Warren Buffett Snaps Up Kinder Morgan Inc.

One of the most anticipated quarterly events is when Berkshire Hathaway discloses is holdings, and in its most recent disclosure, we saw that Kinder Morgan was added to the portfolio.

Motley Fool Staff
Motley Fool Staff
Feb 24, 2016 at 11:32AM
Energy, Materials, and Utilities

Last week, we learned that Berkshire Hathaway (NYSE:BRK-A) (NYSE:BRK-B) recently bought $400 million worth of Kinder Morgan (NYSE:KMI)

In this video segment, Motley Fool analysts Sean O'Reilly, Tyler Crowe, and Taylor Muckerman go over the numbers and what they mean about the buyout, and also how the deal bodes for Kinder Morgan's future.

A transcript follows the video.

This podcast was recorded on Feb. 18, 2016. 

Sean O'Reilly: And the big story of the week. Kind of. Sort of. I don't know. Warren Buffett steps up and buys Kinder Morgan. He bought, what, 26.5 million shares or something?

Tyler Crowe: Yeah, somewhere just shy of a $400 million stake.

O'Reilly: So, not big for him, but...

Crowe: No, no.

O'Reilly: It's nice to see.

Crowe: Yeah. Anytime a company gets the stamp of approval from Warren Buffett, it's normally a pretty good sign. When you're looking at a $300-400 million acquisition, it probably means that it might not have been Buffett himself, it may have been one of his...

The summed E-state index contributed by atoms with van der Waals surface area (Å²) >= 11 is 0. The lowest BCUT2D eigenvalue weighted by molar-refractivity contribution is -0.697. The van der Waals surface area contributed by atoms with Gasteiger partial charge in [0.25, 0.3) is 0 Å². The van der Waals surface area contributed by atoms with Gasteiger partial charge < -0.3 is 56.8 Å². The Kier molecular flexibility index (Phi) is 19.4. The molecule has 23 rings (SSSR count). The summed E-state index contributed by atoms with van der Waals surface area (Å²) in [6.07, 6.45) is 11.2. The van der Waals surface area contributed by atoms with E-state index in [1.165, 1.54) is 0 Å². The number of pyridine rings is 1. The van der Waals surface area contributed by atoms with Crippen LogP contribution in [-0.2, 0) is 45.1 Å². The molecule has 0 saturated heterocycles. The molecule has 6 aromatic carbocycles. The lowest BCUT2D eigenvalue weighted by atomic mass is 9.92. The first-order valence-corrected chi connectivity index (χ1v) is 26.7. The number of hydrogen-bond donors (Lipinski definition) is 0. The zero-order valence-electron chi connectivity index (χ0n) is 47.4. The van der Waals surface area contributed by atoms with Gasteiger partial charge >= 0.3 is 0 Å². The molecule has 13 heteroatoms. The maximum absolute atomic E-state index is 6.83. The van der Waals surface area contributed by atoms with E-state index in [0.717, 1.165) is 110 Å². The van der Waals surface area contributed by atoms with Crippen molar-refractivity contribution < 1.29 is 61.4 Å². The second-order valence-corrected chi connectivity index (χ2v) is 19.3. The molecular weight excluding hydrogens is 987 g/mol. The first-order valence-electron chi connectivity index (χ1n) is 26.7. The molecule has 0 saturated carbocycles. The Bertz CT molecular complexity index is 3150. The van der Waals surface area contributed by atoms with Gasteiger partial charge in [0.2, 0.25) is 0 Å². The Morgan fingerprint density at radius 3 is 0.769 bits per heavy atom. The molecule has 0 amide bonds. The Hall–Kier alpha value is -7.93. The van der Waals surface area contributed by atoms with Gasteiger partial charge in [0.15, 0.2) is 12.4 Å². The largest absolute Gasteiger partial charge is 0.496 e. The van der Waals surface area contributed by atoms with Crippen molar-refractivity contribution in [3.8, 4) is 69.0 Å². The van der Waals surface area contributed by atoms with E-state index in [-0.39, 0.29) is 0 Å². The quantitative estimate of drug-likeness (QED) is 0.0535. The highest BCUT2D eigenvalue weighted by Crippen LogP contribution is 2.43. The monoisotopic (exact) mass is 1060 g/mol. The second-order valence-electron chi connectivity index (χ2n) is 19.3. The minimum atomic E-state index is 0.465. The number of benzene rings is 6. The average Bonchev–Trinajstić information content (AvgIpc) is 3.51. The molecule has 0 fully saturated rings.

O'Reilly: This has a Todd Combs feel to it, because it's only $400 million.

Crowe: Exactly. So, it may not actually be Buffett himself, but certainly within the...

O'Reilly: What's the name of that other lieutenants he has? Todd Combs and... ugh, anyways.

Crowe: Not ringing a bell right now. But, if you look at Kinder Morgan, you go from a company that, a few months ago, everyone was questioning, "Is this dividend sustainable?"

O'Reilly: Then it got cut, yeah.

Crowe: "They're going to run into some credit ratings," then they immediately cut, and now, I've got to assume that it wasn't just back in December when it happened, Berkshire Hathaway and the people there said, "Oh! Time to really start looking at these guys!" Then they pull the trigger on it within months. Actually, if you think about it, the purchase that they made on the 13F would have come in the fourth quarter. So, this was actually probably happening then. But I've got to imagine that the months and quarters and maybe even a year or so before that, this was something that was on the radar. I can't imagine that they made such a quick decision on that without really looking at the business long term.

O'Reilly: Got it. And actually...

Muckerman: Ted Weschler.

O'Reilly: There you go!

Taylor Muckerman: Todd Combs and Ted Weschler.

O'Reilly: There. And, actually, I think Ted, he lives here in Virginia in Charlottesville.

Muckerman: Yeah, I think you're right.